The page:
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answers from Los Angeles on

for the ears nurse during take off and landing. Or ask your ped for drops to numb the ears. Use them about 1/2 hour before takeoff/landing. For your anxiety work on relaxation techniques. Ask your doc for some alternatives to meds for that. Good luck and relax. Enjoy your trip!



answers from Minneapolis on

Use a pacifier when taking off and landing. Or you can massage the outside of his ears.



answers from Phoenix on

Don't forget to bring your front pack/baby bjorn. While the baby cannot be harnessed in it for take off and landing, it is a NECESSITY to be able to 'hold' your child hands free for a portion of the flight. I figure a sling would work too, but have never used it.

I would also check flight loads to see if there will be extra seats on the flight and possibly bring the car seat on. That would be great.

My strategy when flying alone with my 4 kids is plan and expect for the worst....and it is always better than that. Don't expect your baby not to cry. But they usually do fall asleep. Any binky or breastfeeding will be great during take off and landing.

I personally think 4.5 months is too young to give benadryl for this. And, fyi, it doesn't make all kids sleepy. It does the complete opposite to my 5 year old. And finding that out on a flight is not fun at all.

Try buying a few new toys, but at that age toys are really not a big thing.

Maybe your anxiety will be better this time, as kids can be quite a good distraction for that. If all else fails, start crying along with your baby and it should keep peoples mouths shut. I hope all goes well!!


answers from Tulsa on

Ask the airline if their bulkhead seats have bassinet attachments. I know the international flights do, but I'm not sure about a long domestic flight. If they do, ask to be assigned a bulkhead seat with a bassinet. This saved me when I flew to India with my then 2.5 month old. They might not assign you that seat until you check in, but call and ask for it ahead of time. If you can't get it until you check in, ask the second you check in. With a child, it's good to have that extra room even if they don't have a bassinet.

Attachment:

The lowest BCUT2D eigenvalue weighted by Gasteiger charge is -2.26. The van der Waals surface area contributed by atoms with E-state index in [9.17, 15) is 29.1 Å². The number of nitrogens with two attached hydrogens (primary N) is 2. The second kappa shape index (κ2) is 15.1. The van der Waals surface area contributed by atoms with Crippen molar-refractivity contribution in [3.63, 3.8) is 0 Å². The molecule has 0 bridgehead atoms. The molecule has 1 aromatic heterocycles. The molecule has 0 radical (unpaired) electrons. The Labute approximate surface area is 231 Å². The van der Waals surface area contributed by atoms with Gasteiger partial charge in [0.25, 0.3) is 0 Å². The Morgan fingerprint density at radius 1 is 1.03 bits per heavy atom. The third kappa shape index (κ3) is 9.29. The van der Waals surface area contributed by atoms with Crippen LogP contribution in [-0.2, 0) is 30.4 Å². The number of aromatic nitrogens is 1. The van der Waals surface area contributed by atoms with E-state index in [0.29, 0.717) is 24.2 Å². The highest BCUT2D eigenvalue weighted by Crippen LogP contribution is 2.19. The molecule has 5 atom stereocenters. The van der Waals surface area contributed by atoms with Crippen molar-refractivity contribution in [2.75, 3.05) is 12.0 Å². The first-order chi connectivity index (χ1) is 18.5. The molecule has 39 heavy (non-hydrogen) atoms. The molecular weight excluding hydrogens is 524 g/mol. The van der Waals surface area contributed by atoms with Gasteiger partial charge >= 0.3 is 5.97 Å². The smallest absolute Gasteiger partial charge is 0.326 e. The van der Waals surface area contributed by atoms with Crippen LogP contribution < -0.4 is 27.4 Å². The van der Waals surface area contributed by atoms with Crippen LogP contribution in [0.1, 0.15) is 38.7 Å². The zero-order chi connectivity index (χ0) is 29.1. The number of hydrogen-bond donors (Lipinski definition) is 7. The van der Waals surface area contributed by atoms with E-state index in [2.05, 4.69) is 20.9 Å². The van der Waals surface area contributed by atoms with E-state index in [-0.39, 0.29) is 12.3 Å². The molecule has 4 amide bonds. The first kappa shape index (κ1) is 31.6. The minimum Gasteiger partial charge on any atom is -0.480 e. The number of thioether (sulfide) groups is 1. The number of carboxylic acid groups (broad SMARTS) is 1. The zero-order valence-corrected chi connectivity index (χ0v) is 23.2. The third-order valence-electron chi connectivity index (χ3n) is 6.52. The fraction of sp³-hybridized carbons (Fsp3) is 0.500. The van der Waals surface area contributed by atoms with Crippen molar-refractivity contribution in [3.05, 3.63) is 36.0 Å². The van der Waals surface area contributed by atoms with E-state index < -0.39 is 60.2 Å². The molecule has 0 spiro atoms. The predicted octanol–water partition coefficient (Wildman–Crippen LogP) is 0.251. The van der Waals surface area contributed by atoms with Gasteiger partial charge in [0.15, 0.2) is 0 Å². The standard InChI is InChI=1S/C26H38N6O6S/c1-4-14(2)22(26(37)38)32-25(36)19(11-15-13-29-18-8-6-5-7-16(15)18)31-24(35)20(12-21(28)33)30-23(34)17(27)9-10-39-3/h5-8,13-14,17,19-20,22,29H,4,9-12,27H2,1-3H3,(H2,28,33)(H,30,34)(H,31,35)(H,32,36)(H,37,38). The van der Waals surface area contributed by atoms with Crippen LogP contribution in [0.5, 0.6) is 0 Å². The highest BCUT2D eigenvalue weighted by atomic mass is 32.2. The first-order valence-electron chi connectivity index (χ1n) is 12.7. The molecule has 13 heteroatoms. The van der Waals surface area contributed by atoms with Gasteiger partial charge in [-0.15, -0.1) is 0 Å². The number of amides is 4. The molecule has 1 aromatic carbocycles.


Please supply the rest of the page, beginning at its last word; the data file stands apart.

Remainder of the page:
My son flew very easily when he was younger. I really didn't have much of a problem until he started getting mobile. Then he didn't want to be confined and I had to entertain him. I'm sure you and your son will be fine!



answers from Las Vegas on

If you can, pump before hand and bottle up and bottle down to take care of any ear issues. That way if your anxiety affects your milk production, you don't have to worry about it. Don't worry about bringing the breastmilk on the plane. They will just ask you to open the bottle so that they can use some sort of machine that sniffs (for lack of a better term) the contents. They do not take a sample or anything. Let the TSA people know before your belongings go through the scanner that you have bottled breastmilk for the baby. Bring the bottles in a small cooler with an ice pack. The flight attendant can always help you warm things up. Don't be shy about asking for help and either try to sit yourself near other parents or even better, a friendly looking grandparent! I always sat next to grandparents and they were super helpful. If the baby has his own seat, enlist the help of a flight attendant to get the car seat on the plane. The baby needs to be closest to the window.
Good luck, deep breaths and focus on the baby. You will get through this:) Flying at your baby's age is pretty easy. One and a half - 2 stinks, but by the age of 2 and a half, they can be easily entertained on a plane with books, coloring, movies (ipad's rock!)



answers from Los Angeles on

My first flight with my son was at 6 months. Up until he was about 4 years old he would fall asleep as soon as the flight took off and sleep for 2 - 3 hours. Hopefully you'll have the same luck!

Take off and landing is the most important as far as ear problems. Make sure the baby is sucking on something to keep ears clear. The good news is that you can wheel the baby to the gate and sometimes the door of the plane and they will check the stroller there and you can take baby items (diaper bag/car seat) on the plane and they are not considered extra carry on. I always changed the diaper prior to getting on the plane so that I would hopefully only have to change it once during the flight.

Bring lots of wipes to clean up the area you'll be sitting in. I recommend buying a seat for the baby if you can but if you can't see if they have a row with an empty seat because you'll want/need to put the baby down at some point. Bring some little toys that he can play with and books to read to him. The best thing I bought was a portable CD player. It was worth every penny! If my son was really restless or upset, I'd put on a Disney video and that kept him focused for an hour or so.